My room was much less depressing....

parents. They had forced me to go to medical school, even though I told them I would be miserable. Of course I had been right, I disliked medicine intensely. It was easy enough, I found that I was good at it and I continued to drag myself to class everyday. By third year, I was so depressed that I had (what I would now classify as) a nervous breakdown. I stopped running, eating and only left the apartment for class. I spent an entire break from school in bed, leaving only to use the restroom or shower (sometimes). It was awful. I kept visualizing my life and in my head it was the most depressing future I could ever imagine. I pictured myself going to work everyday, dealing with patients and never being happy. It was too much to bear, so I just shut down.

At the end of several weeks, I finally decided enough was enough. I drove to see my parents, I was going to tell them I was done with

My grandmother is so much cuter

medical school once and for all. When I arrived home my grandmother was there. She was in the process of baking babka wielkanocna for the holiday so I asked if I could help while I waited for my parents to return. Perhaps it was speaking Polish with my grandmother or maybe it was licking delicious gooey batter off my fingers, but by the time my parents arrived home I had completely forgotten that I was there to tell them my life-changing news. Baking has always been an important aspect of my life, but at that moment I realized that I could take out my frustrations on cupcakes. It was a game changer.

I spent the weekend at my parents, planning my baking shopping list. My mind was finally off of medical school and instead it was thinking about how many Meyer lemon’s I needed for tarts. When I got back to the city I headed straight to the store, I bought over $300 worth of

The best kind of mess.

random ingredients and then stopped by a kitchen supply store for extra accessories. Back at my apartment, I baked for hours. My counters that had once been covered in nothing but medicine, were now covered in flour. I kneaded dough until my fingers cramped and rolled it until my arms were sore. It was wonderful. After I took the last cake out of the oven, exhaustion took hold and I slept for twelve hours straight. I woke up feeling oddly refreshed, went for a long run and then delivered the baked goods to my classmates.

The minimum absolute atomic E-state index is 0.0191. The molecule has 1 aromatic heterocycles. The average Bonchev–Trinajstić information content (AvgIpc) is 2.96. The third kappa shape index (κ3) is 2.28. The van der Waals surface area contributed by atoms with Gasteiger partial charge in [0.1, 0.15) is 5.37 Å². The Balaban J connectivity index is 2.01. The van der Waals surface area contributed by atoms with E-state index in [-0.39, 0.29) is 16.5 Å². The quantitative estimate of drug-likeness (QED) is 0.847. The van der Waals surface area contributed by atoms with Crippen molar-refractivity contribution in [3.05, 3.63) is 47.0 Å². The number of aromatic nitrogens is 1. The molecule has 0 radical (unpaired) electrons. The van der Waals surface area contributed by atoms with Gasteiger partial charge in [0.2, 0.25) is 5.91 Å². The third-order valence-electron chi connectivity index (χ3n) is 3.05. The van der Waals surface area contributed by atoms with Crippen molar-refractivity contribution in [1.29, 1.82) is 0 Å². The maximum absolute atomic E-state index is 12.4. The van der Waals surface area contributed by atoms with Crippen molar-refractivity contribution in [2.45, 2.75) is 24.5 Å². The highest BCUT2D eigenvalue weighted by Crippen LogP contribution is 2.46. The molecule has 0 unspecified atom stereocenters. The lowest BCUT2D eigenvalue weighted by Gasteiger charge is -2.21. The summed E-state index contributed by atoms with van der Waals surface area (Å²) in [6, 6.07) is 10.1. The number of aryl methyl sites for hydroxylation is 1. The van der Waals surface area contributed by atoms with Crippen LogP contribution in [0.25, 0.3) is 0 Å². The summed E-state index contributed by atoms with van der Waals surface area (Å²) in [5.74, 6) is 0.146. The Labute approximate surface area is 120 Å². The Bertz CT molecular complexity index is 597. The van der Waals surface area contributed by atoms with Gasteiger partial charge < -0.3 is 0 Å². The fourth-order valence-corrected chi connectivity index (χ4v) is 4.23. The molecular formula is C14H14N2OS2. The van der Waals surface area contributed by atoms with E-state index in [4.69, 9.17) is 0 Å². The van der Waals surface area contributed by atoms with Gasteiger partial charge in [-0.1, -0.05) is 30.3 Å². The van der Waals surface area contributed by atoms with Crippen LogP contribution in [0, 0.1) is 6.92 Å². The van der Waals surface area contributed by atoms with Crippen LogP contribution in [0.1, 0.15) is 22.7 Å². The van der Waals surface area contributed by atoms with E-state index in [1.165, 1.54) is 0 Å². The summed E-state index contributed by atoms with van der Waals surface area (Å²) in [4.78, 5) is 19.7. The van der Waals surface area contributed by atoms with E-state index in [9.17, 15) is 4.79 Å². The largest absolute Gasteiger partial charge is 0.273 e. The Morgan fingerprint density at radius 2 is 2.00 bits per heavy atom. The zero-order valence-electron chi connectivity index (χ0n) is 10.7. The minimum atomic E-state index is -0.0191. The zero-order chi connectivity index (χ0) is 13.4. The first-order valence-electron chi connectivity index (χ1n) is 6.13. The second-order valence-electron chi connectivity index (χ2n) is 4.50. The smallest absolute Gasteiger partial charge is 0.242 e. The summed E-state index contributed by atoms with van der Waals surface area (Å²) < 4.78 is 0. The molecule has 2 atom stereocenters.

For the rest of my time in medical school, I took plenty of time out to work in the kitchen. My friends and classmates loved it, so much so that they began to request certain recipes more than others. The favourite ended up being my Black Forest Cupcakes, which were requested on a weekly basis. It quite literally got me through medical school and made me realize that I would ultimately survive the experience.

It seems like a silly thing, to think that baking cupcakes could really have such a profound impact on a person. To me, it has always been the act of baking more than the finished product. Even though I enjoy tasting my creations, it is ultimately the pleasure they bring others that makes me so content. Once I found that I enjoyed baking, it became an outlet for my anxiety which helped me through medical school.

So, would I have still been a physician if I had not discovered my love of baking? Probably. My parents would have forced me to finish school and if I had decided to drop out, they would have pushed me toward engineering. Baking didn’t save medical school for me, but it did help me find some sort of balance in my hectic life. To this day I continue to bake for my family and friends. I think they are glad I had a nervous breakdown, because without it they never would have been able to taste what they consider “the most amazing cupcakes ever.”

Tasting Words

I wonder how many people have had a moment in their life where they realize their reality is different from the reality of others. A moment where you realize that your perspective on the world is unique and different from those around you.

I had that moment.

It occurred during a summer course in high school. I was prepping to take the MCAT and my parents had decided I should take college classes over the summer to help me prepare for the test. During the course, we were discussing the somatosensory system when the teacher began to describe synesthesia. In her lecture, she described what someone with synesthesia experienced when their cognitive pathway was involuntarily stimulated. The further she delved into the neurological condition, the more I realized it was what I had been experiencing my entire life. After the lecture was finished, I stayed after to ask her if there was a medical test for synesthesia. Much to my dismay, she said that most doctors weren’t well-versed in synesthesia detection and that I would be better off contacting someone who was conducting synesthesia research. After much searching, I found that there was a group of people at the University of Missouri- Columbia who were involved in synesthesia research and I contacted them.